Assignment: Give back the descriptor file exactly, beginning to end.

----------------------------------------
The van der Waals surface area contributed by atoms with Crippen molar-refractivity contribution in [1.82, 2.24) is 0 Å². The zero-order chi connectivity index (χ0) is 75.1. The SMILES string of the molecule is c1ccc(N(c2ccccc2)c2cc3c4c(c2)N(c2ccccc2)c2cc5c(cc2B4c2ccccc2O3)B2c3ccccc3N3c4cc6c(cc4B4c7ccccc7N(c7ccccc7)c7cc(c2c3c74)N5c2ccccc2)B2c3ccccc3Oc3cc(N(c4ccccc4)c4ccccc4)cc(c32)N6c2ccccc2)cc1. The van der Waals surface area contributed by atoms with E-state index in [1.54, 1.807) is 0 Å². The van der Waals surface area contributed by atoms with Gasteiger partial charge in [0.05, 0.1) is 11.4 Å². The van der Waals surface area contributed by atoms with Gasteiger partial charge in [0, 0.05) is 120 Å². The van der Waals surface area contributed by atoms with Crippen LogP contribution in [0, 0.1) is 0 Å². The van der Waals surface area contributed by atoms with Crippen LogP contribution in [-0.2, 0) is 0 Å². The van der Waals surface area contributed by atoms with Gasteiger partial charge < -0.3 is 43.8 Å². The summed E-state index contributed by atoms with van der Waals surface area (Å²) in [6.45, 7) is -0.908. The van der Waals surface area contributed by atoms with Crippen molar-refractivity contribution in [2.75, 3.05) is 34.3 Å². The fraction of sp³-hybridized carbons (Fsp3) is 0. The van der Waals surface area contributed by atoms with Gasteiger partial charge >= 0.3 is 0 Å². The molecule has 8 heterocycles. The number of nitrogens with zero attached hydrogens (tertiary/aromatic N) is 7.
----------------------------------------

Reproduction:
The van der Waals surface area contributed by atoms with Crippen molar-refractivity contribution in [1.82, 2.24) is 0 Å². The zero-order chi connectivity index (χ0) is 75.1. The SMILES string of the molecule is c1ccc(N(c2ccccc2)c2cc3c4c(c2)N(c2ccccc2)c2cc5c(cc2B4c2ccccc2O3)B2c3ccccc3N3c4cc6c(cc4B4c7ccccc7N(c7ccccc7)c7cc(c2c3c74)N5c2ccccc2)B2c3ccccc3Oc3cc(N(c4ccccc4)c4ccccc4)cc(c32)N6c2ccccc2)cc1. The van der Waals surface area contributed by atoms with E-state index in [1.54, 1.807) is 0 Å². The van der Waals surface area contributed by atoms with Gasteiger partial charge in [0.05, 0.1) is 11.4 Å². The van der Waals surface area contributed by atoms with Gasteiger partial charge in [0, 0.05) is 120 Å². The van der Waals surface area contributed by atoms with Crippen LogP contribution in [0, 0.1) is 0 Å². The van der Waals surface area contributed by atoms with Crippen LogP contribution in [-0.2, 0) is 0 Å². The van der Waals surface area contributed by atoms with Gasteiger partial charge < -0.3 is 43.8 Å². The summed E-state index contributed by atoms with van der Waals surface area (Å²) in [6.45, 7) is -0.908. The van der Waals surface area contributed by atoms with Crippen molar-refractivity contribution in [2.75, 3.05) is 34.3 Å². The fraction of sp³-hybridized carbons (Fsp3) is 0. The van der Waals surface area contributed by atoms with Gasteiger partial charge >= 0.3 is 0 Å². The molecule has 8 heterocycles. The number of nitrogens with zero attached hydrogens (tertiary/aromatic N) is 7.